Even before you bring your newborn home from the hospital, you will be faced with a number of expenses for the requisite baby gear. One effective way of saving money on necessary equipment is to spring for high-quality, gently used items. However, while there are many things that you can safely purchase used, there are others that you shouldn’t take chances with. One of the risky items to purchase secondhand is a car seat, a piece of equipment so essential that it must be in place and properly installed before you’ll even be allowed to take your baby home from the hospital. Before you snap up a car seat at a rummage sale, flea market or consignment store, you should consider the risks involved.
- You May Not Know the History of the Seat – Unless you’re buying a car seat from someone well known and very trusted, you have no real way of knowing a used seat’s history. Determining the expiration date, quality and reliability of a product designed to save your child’s life is imperative, and it’s just not easy to do when you’re buying a used car seat from someone you don’t know.
- Previous Crashes Can Affect the Quality of a Car Seat – Even after a light fender bender, parents are encouraged to replace their child’s car seat. Structural integrity can be compromised by even the most minor of accidents, and signs of compromise aren’t always visible to the naked eye. A used car seat may have been in an accident of considerable severity without necessarily showing external signs of damage, but it will not be as effective should you find yourself in an accident of your own.
- The Potential for Missing or Damaged Components – Kids are notoriously hard on the items they use every day. Even one missing or damaged component on a child safety seat can render it unsafe for use, and keeping up with a variety of components can be a challenge. You may not realize that something is missing from a used seat until you’ve already purchased it, which means that you may not have much recourse for securing a refund from a consignment store for a seat that’s essentially useless. Even worse, you may not notice a missing or damaged component at all until you’ve had an accident and the safety seat doesn’t perform as intended.
- Determining Expiration – Food expires, medication expires, and so do car seats. Plastics become brittle as they age, especially when they’re exposed to the extreme heat and cold inside a car for a few years. Instead of protecting your child in the event of an accident, an expired seat may shatter or break. Expiration dates are sometimes stamped into the plastic casing, but that date isn’t always legible or can be difficult to find. With the purchase of a new car seat, you know exactly when it will expire.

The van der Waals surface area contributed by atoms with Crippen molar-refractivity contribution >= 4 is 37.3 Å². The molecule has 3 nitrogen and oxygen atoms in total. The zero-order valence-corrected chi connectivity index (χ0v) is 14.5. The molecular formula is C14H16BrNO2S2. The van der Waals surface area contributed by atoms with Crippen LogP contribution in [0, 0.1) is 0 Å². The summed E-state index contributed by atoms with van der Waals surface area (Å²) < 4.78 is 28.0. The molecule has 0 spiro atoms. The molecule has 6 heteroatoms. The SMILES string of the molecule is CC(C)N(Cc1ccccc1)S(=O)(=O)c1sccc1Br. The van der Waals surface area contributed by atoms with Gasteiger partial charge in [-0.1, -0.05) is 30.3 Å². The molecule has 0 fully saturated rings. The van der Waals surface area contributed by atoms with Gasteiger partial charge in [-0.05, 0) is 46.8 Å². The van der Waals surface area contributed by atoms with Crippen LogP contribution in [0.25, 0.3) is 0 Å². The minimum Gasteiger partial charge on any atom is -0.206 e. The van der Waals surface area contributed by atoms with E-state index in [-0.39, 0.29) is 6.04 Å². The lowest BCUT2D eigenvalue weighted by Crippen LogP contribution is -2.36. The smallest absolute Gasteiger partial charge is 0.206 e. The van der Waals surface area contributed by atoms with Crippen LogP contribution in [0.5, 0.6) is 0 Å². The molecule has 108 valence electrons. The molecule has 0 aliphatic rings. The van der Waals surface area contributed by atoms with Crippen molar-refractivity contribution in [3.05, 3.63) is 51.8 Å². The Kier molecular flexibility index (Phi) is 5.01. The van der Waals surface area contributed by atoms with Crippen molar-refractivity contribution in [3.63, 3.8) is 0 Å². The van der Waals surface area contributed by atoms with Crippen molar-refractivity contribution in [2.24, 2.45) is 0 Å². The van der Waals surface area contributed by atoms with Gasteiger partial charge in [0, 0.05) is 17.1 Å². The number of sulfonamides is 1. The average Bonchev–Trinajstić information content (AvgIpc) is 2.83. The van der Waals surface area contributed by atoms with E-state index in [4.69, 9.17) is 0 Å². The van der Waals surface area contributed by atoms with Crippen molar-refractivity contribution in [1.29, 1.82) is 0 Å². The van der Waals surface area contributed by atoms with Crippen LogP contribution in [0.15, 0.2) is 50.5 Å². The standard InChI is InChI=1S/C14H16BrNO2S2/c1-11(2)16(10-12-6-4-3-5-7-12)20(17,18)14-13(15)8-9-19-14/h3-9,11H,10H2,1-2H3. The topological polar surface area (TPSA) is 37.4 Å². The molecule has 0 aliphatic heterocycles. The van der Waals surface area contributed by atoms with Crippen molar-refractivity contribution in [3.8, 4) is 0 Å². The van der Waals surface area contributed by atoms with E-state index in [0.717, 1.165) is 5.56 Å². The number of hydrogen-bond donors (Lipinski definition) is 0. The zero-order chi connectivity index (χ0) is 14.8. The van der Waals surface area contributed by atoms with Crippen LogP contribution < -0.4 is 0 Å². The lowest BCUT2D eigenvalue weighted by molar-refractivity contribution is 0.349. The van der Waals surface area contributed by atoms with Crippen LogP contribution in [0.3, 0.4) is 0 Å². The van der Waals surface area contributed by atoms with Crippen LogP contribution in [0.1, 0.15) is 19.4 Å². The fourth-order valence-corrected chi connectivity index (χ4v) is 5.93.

- Wear and Tear Damage is Not Always Visible – Babies chew on anything they can find, have accidents in their seats and become car sick. A car seat that’s been dropped from more than three feet at any time in its lifetime may be as damaged as if it were in a previous accident, and all of those signs of wear and tear can be difficult or even impossible to spot.
- Outdated Seats May Not be Up to Current Safety Standards – Crash tests, safety research and technological advances all play a part in the process designers and manufacturers use to design car seats. Older seats may be outdated or lacking the most up-to-date safety features, in addition to being expired or damaged.
- Missing Installation and Care Instructions – Anyone who’s ever attempted to install a car seat knows that doing so can be a feat of dexterity and skill. With a new seat, however, you will at least have the advantage of installation instructions in the packaging. Purchase of a used seat will rarely include care and installation instructions, as those have, more than likely, long since been tossed in a recycling bin. Without those instructions, you may not know if a seat is truly installed properly, and won’t be aware of any unique care instructions that may have been originally included in the packaging.